Sucre

on Sunday, 07 August 2011. Posted in Bolivia

Sucre - Bolivia's One and Only Capital City
Sucre is one of my favorite cities in Bolivia. It's totally colonial architecture is beautiful and it's everywhere. There's a large park across the street from the Supreme Court building where kids can "climb" a rusty replica of the Eiffel Tower. Everywhere you look the houses have European balconies, there are tons of antique shops where you can get European antiques that are hundreds of years old, and pay attention to the glass in many of the windows of the homes and buildings on the center plaza - many still have centuries-old French glass panes.
Other places to visit include the Recoleta at the top of the hill where the convent is to get a great view of the entire city and the cemetery which is gorgeous and where many of Bolivia's former presidents are buried. Little kids give you a complete tour with a history lesson to boot. Also, there are several cool bars and restaurants. I personally like La Tertulia which is kind of quiet and dark and a great place to have some coffee and a good read. Sucre has the cleanest market I've ever seen anywhere in Bolivia.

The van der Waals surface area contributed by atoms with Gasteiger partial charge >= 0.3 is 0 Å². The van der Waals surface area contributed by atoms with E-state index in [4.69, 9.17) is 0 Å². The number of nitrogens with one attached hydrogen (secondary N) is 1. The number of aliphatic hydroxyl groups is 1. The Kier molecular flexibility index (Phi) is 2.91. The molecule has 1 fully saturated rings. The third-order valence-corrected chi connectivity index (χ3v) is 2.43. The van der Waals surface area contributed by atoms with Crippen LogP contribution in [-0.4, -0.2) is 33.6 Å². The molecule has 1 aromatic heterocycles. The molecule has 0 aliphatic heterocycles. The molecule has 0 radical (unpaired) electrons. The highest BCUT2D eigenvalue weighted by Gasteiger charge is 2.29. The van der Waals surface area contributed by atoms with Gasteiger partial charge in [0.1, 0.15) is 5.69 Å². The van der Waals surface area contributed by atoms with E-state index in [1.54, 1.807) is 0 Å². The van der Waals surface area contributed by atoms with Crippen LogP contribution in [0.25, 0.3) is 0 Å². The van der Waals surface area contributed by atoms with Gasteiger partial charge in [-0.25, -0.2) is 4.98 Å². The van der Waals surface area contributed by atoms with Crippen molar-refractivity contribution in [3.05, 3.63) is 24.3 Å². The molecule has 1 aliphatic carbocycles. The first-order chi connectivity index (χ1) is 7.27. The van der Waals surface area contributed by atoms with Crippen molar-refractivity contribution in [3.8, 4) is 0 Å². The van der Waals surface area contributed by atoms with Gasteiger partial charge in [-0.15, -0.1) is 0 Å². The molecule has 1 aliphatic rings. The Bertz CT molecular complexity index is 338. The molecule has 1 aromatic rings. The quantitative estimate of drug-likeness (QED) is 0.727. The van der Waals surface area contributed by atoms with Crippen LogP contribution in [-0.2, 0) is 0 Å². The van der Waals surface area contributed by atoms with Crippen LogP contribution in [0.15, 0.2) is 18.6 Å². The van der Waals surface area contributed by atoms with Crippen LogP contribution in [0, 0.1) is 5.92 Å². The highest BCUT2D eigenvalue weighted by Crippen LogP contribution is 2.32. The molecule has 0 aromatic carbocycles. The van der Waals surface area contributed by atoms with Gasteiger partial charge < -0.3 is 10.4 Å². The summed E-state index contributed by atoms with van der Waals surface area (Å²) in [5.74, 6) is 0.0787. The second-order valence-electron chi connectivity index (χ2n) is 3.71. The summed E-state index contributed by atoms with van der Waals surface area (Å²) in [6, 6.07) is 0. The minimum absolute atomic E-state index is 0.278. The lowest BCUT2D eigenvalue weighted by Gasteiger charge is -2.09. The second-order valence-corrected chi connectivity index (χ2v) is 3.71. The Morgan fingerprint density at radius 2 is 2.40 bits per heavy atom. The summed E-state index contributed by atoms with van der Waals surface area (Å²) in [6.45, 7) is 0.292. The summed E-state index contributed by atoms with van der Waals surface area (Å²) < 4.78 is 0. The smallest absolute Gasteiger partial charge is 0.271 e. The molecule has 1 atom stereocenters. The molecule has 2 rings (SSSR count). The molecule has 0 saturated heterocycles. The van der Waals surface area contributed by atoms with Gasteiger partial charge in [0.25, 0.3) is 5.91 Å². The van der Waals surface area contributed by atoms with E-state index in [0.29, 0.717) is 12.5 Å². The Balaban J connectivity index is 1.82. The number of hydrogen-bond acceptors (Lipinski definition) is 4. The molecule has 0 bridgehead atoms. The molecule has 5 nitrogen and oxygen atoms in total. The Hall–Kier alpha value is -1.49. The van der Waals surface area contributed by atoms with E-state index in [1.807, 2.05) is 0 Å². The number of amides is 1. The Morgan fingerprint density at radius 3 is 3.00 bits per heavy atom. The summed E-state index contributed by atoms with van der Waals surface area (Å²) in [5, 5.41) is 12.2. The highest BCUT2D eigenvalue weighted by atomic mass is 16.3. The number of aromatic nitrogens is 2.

There are several beautiful colonial churches, lot of great architecture, beautiful parks and plazas, and really nice people. There is also a historical museum and the Casa de la Libertad, where the first Bolivian constitution was signed and there are several colonial paintings and documents on display. Lastly, visit the natural history museum where you can see pieces of pottery, weavings, and even mummies that are thousands of years old. Strangely, at night Sucre reminds me of Cuzco.
If you go to the main plaza in Sucre you can find the DINO TRUCK and take a day tour (it's only about 4-5 hours total) to the world's largest repository of dinosaur footprints ever found! CalOrcko. They'll have you there and back in 1/2 a day for about Bs. 50! (Unfortunately, in early 2011 a portion of this hill collapsed, taking with it a fairly large section of the prints).